GM crops: Scotland and Westminster set for stand-off over ‘gene-editing technology’
UK government ministers write to Scottish counterparts but get seemingly chilly response
Credit: Arturs Budkevics/Pixabay
The Scottish Government has rebuffed the UK government’s attempt to extend new laws on the use of technology to cultivate genetically modified crops across the whole of the UK.
Westminster this week introduced the government’s Genetic Technology (Precision Breeding) Bill, which it says will “remove unnecessary barriers to research into new gene editing technology”, which it said had previously been held back by EU rules.
Yesterday, environment secretary George Eustice and Scottish secretary Alister Jack wrote to Scottish first minister Nicola Sturgeon and rural affairs minister Mairi Gougeon noting the strength of Scottish innovation centres such as the Roslin Institute and James Hutton Institute and inviting the Holyrood government to “join us in taking forward this legislation”.
“We want to enable researchers and commercial breeders across the UK to be leaders in the development of crops that are more nutritious, beneficial to the environment, more resilient to climate change, and crops and animals that are resistant to disease and pests,” they wrote.
They also noted that the “precision breeding technologies” envisioned in the bill would have “great potential to enhance food security and help this country and communities around the world to adapt to the impacts of climate change and reduce agricultural greenhouse gas emissions, enabling natural resources to be used more sustainably and efficiently”.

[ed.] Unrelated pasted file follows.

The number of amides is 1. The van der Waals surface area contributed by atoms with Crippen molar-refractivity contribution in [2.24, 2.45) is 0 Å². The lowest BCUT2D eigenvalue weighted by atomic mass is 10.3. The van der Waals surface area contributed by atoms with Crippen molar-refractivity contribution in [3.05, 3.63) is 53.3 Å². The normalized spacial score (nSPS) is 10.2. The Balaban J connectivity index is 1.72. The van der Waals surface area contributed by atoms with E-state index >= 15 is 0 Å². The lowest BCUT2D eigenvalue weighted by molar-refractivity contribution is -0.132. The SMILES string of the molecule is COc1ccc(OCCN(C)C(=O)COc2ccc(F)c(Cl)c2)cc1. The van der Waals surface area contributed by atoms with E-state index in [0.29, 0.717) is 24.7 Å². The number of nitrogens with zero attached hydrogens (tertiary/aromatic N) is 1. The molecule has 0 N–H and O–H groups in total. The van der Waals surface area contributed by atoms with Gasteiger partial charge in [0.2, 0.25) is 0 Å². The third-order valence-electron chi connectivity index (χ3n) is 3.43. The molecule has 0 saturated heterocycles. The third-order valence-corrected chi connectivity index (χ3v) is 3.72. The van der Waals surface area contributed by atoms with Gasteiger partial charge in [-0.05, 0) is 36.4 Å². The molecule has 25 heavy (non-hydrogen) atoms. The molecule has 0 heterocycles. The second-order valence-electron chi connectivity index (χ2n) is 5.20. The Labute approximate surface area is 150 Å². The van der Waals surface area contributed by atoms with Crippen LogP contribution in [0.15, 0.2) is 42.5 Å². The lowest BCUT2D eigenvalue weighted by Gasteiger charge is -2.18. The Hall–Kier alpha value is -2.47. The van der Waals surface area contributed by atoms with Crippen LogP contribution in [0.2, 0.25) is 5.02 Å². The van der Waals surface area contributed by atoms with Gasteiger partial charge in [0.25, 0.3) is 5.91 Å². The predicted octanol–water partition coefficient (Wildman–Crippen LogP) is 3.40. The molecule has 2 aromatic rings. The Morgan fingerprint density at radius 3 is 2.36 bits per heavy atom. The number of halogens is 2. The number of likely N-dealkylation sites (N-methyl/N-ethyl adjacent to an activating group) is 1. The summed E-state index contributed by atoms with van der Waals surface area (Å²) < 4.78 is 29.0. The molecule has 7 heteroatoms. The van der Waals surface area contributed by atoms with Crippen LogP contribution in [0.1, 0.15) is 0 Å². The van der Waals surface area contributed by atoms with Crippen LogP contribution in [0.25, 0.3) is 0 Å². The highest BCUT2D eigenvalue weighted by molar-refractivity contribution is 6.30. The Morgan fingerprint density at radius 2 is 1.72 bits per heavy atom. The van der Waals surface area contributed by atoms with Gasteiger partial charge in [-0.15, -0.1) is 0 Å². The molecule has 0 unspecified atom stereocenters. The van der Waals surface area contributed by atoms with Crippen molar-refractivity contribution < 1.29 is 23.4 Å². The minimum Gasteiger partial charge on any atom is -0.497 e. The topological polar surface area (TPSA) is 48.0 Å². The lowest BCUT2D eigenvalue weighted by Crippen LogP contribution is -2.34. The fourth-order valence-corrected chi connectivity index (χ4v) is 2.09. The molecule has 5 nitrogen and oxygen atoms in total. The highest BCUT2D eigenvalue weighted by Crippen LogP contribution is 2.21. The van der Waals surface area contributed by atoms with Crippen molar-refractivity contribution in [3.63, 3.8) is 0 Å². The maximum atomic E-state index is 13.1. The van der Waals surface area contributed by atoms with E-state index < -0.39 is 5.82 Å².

The Scottish Government has long been opposed to genetic modification in food production, announcing a ban on genetically modified crops in 2015. When the UK was part of the European Union, formal authorisation had to be given at the EU level before such crops could be cultivated and the Scottish Government went on to ask to be excluded from that process in 2018.
A spokesperson for the Scottish Government said that it notes that the UK government is introducing a bill “to amend the definition of a GMO [genetically modified organisms] in England” and that it would not accept having that imposed on Scotland.
“The UK government’s invitation to participate in the bill comes without them having shared the content with us, and we will therefore need to scrutinise it carefully to consider the implications for Scotland,” the spokesperson said. “This includes identifying the potential impacts of the UK Internal Market Act in this area. The Scottish Government remains wholly opposed to the imposition of the act and will not accept any constraint on the exercise of devolved powers.”
Last year Professor Dame Anne Glover, who was chief scientific adviser to the Scottish Government between 2006 and 2011 and Chief Scientific Adviser to the President of the European Commission from 2012 to 2014, said the Scottish Government’s stance on genetically modified foods does not make scientific sense.
In an interview with PublicTechnology sister publication Holyrood she said that while the government’s stance was that there was not enough evidence to say GMO food is safe, her position is that “all the evidence would say that because of the enormous amount of regulation around genetically modified food it is safer than other foodstuffs”.
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